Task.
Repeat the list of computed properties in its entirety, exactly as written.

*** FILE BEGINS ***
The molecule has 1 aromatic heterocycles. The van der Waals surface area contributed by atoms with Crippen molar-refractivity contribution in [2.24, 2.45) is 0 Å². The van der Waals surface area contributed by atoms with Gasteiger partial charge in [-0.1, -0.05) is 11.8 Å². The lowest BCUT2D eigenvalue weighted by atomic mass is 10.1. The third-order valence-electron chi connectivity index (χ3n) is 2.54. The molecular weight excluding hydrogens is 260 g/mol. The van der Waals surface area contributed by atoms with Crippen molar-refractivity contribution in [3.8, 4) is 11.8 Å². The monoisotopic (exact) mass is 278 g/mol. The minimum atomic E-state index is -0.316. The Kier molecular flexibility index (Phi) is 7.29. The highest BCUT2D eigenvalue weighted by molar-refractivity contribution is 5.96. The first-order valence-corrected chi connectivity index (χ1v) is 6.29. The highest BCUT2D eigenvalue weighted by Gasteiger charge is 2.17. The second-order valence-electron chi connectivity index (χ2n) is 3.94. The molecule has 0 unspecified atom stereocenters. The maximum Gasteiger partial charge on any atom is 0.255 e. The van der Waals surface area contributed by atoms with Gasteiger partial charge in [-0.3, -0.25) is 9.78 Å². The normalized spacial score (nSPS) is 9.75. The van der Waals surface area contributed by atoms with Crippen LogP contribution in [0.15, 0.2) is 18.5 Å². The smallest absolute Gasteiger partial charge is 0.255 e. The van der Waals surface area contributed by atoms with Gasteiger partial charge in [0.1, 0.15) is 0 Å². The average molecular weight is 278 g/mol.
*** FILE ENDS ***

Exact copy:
The molecule has 1 aromatic heterocycles. The van der Waals surface area contributed by atoms with Crippen molar-refractivity contribution in [2.24, 2.45) is 0 Å². The van der Waals surface area contributed by atoms with Gasteiger partial charge in [-0.1, -0.05) is 11.8 Å². The lowest BCUT2D eigenvalue weighted by atomic mass is 10.1. The third-order valence-electron chi connectivity index (χ3n) is 2.54. The molecular weight excluding hydrogens is 260 g/mol. The van der Waals surface area contributed by atoms with Crippen molar-refractivity contribution in [3.8, 4) is 11.8 Å². The monoisotopic (exact) mass is 278 g/mol. The minimum atomic E-state index is -0.316. The Kier molecular flexibility index (Phi) is 7.29. The highest BCUT2D eigenvalue weighted by molar-refractivity contribution is 5.96. The first-order valence-corrected chi connectivity index (χ1v) is 6.29. The highest BCUT2D eigenvalue weighted by Gasteiger charge is 2.17. The second-order valence-electron chi connectivity index (χ2n) is 3.94. The molecule has 0 unspecified atom stereocenters. The maximum Gasteiger partial charge on any atom is 0.255 e. The van der Waals surface area contributed by atoms with Gasteiger partial charge in [-0.3, -0.25) is 9.78 Å². The normalized spacial score (nSPS) is 9.75. The van der Waals surface area contributed by atoms with Crippen LogP contribution in [0.15, 0.2) is 18.5 Å². The smallest absolute Gasteiger partial charge is 0.255 e. The van der Waals surface area contributed by atoms with Gasteiger partial charge in [0.1, 0.15) is 0 Å². The average molecular weight is 278 g/mol.